Ethics and the Robot Revolution

Haleigh McGill

Haleigh McGill
Haleigh McGill

With robots edging closer to legitimately passing the Turing Test, automated phone services that now sound eerily human, and advances in robotics technology that may allow a robot to engage in logical and emotional reasoning, it is evident that we are in the midst of a technological revolution: the Rise of the Robot.

There are a lot of considerations that arise when thinking about the integration of robots into every-day society and their potential ability to make sense of emotions and circumstantial evidence. This hypothetical scenario leads to the question of the ethical treatment of robots; perhaps one of the more intriguing deliberations surrounding modern robotics. Would robots be protected under the Constitution, or granted the right to vote? Would unplugging a robot be considered murder? Could a robot make the decision to take a person off of life support? Do they deserve to be educated beyond what they are programmed to know, and if so, would the choice not to educate them be considered abuse or neglect? Could I take a robot to court? Could a robot take me to court?

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According to a recent article from the New York Times, “A handful of experts in the emerging field of robot morality are trying to change [a robot’s inability to make moral decisions]. Computer scientists are teaming up with philosophers, psychologists, linguists, lawyers, theologians and human rights experts to identify the set of decision points that robots would need to work through in order to emulate our own thinking about right and wrong.” Should these experts find success, robots could potentially have an intellectual complex very similar to that of a human. It isn’t impossible to design a robot to physically resemble a human, and if that were combined with an artificial intellectual complex, would we feel compelled to treat robots as humans? An article from Scientific American suggests that robots who closely imitate and look like humans may make people feel uncomfortable, depending on the job the robot is intended to do. This phenomenon is identified as the “uncanny valley“.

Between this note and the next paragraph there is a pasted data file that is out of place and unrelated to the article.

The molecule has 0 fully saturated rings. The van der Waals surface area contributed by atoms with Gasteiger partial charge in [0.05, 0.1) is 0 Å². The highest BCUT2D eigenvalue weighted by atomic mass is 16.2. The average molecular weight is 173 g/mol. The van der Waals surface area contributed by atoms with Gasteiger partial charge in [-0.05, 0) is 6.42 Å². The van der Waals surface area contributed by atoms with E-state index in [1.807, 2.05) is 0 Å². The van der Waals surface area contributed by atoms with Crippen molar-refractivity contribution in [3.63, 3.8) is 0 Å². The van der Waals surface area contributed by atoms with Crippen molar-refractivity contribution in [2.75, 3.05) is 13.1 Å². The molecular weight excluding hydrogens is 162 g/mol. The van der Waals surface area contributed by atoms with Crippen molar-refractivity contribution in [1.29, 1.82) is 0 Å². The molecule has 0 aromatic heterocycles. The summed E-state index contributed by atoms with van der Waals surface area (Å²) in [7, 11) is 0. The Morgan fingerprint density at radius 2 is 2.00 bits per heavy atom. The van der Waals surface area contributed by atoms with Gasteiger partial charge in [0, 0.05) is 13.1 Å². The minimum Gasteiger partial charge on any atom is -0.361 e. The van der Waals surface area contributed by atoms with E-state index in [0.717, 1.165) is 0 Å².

However, let’s assume that robots will look absolutely identical to humans and that they will be fully capable of moral reasoning and emotional intelligence. The ability to recognize and respond to emotions doesn’t necessarily mean the robots can actually feel. Just because they can make decisions based on right and wrong doesn’t mean the robots can feel the gravity of the consequences, even when the right decision is made. Every choice has a consequence, and one possible consequence of choosing to advance to and utilize this kind of technology is some level of chaos. The lines between human and machine would be irrevocably blurred, and with that transition comes a whole new set of rules.

Despite what could go wrong, and the limitations that exist even with the most advanced robotics technology, I believe we would have a responsibility to treat humanoids in an ethical manner. If we create robots to act and look like humans, we should be prepared to treat them like humans. Though I think there is much to be cautious of, I think it could be possible to live cohesively with human-like robots as long as expectations of behavior and boundaries are clear. However, whether or not the general population is ready to even imagine adjusting to that sort of every-day life is a whole other question when it comes to the Rise of the Robots.

Collegian Columnist Haleigh McGill can be reached at letters@collegian.com or on Twitter @HaleighMcGill.